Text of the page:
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Fall Guys: Ultimate Knockout (PlayStation 4) artwork

Battle royale, when used in modern day entertainment, usually means one of two things: the 2000 Japanese film about students being forced to kill one another or the plethora of video games it inadvertently inspired. Such titles include the text-heavy, visual novel-style Zero Escape and Danganronpa, with much later games like PlayerUnknown's Battlegrounds, Fortnite, and Call of Duty: Warzone using a third/first-person shooter formula as their basis. With that said, which category does 2020's Fall Guys: Ultimate Knockout, for the lack of a better term... fall into? Neither. In a rather surprising change of pace, the game is a lighthearted online multiplayer outing that involves jelly bean-like characters in very colorful and bright settings.

Essentially, you're one of 60 possible participants who must win challenges or make it across the finish line in several obstacle courses. Process of elimination per stage is determined either by allowing a specific number to pass the goal line, surviving a timer, or having a high enough score that you're not at the bottom. For instance, one stage involves having to steal someone's tail and trying to keep it until time runs out, and another stage requires that you run up a zig-zagging course with spinning hammers, moving bumpers, and push-walls that can knock you off a ledge... and into a rising river of pink slime that eliminates you. Of course, since you're going against 59 or so other players, there's gonna be a lot of pushing, shoving, and falling over with intentionally-sensitive ragdoll physics, very much living up to the game's title.

While Fall Guys definitely adds a different take to the genre, its core design isn't all that unique. Basically, if you've played the 3D Super Mario games or something similar, then this is just a super-simplified version of that template. If you're decent at platform-jumping in a third-dimensional setting, then you can easily pass most of the skill-based stages featuring rotating hazards. That's not a knock, as the game is clearly intended to be a fun, casual experience where you bump, stumble, and collide with dozens upon dozens of other bean-shaped contestants. If anything, making the game too hard or challenging could cause major balance issues in matches involving player participation that constantly shrink with each passing stage, not to mention turn off most players just to satisfy a hardcore niche base.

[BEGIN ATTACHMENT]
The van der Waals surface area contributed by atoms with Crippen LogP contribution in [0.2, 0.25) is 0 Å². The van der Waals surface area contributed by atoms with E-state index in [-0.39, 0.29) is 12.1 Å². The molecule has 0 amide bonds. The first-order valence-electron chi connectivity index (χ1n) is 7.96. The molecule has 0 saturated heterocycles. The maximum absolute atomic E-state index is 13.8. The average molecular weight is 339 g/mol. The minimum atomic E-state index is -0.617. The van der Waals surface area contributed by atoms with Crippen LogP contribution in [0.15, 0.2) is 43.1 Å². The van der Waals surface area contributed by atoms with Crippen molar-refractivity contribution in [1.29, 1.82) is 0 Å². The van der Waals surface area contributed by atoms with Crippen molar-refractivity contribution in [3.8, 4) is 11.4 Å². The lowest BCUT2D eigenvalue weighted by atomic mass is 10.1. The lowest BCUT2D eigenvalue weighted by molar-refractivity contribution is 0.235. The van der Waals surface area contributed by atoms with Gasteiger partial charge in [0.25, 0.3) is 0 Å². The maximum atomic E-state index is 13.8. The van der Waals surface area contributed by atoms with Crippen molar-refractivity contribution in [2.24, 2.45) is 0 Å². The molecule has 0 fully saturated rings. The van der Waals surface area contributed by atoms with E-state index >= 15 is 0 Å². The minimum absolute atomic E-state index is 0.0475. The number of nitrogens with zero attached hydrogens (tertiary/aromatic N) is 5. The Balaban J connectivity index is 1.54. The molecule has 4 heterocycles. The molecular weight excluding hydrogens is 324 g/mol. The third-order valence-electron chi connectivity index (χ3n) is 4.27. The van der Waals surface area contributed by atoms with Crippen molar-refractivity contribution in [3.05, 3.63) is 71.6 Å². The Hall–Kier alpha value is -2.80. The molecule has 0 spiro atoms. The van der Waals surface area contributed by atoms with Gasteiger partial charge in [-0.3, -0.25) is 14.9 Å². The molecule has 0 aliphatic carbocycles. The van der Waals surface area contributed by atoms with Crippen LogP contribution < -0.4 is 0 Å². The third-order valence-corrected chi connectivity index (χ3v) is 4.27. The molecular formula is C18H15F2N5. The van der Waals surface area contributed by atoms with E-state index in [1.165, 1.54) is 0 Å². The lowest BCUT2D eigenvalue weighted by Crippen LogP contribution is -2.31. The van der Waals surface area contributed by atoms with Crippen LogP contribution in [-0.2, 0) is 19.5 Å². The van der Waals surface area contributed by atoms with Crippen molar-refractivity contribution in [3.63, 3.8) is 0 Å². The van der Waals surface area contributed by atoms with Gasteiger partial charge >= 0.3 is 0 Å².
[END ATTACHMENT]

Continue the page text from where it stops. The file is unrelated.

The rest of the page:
Take for example the launch batch of stages as comparison. Sessions typically last three to nine minutes, with each spanning five stages or less depending on how many players are left standing. However, some stage selections and their placements within a session leave a lot to be desired. You might start off with back-to-back, skill-based platforming stages, followed by a hectic two-team stage where your group must outscore the other by hopping through RNG-placed rings, and then for the fourth stage... a very generic memorization game where you slowly match fruit one at a time. Suffice it to say, some stages aren't as "tough" as others, which creates a weird difficulty scale when the game picks the next stage based on the number of players remaining.

Granted, Fall Guys isn't designed where you're guaranteed a win once you understand its design, especially since stages are either skill-based or heavily-reliant on RNG as a victory indicator. That's why making stages harder is a bad move, because the current set already has issues with the way they're often presented. At the same time, for the most part, that's also why the launch catalog is ideal for the game going forward; even though there are scaling issues and some very banal stage ideas, it doesn't make for frustrating playthroughs. Basically, you can have a great session at first, but easily lose a match thanks to a giant speeding ball bouncing your way or another player accidentally knocking you into pink goop. That feeling of defeat is but a very fleeting moment because you can immediately start a new session and get back into the groove. That's how accessible the game is.

Of course, with any title that's purely an online multiplayer experience, it's going to thrive or falter based on a steady flow of new content. Silly hot dog costumes, color variation, or taunt commands won't amount to anything if the player base is stuck with only the same handful of stages every time they play. As is, Fall Guys is an amusing, whimsical battle royale that you can quickly dive into if you don't want something too complex to play at the moment. However, once you're done with the honeymoon phase of the game, that's where the real test begins. Only time will tell how this eventually pans out.


pickhut's avatar
Community review by pickhut (August 16, 2020)

Slime Rancher feels like its concept and ideas are more interesting than the game's execution itself. Like, Slime Rancher has a lot of neat looking merchandise I would contemplate getting.


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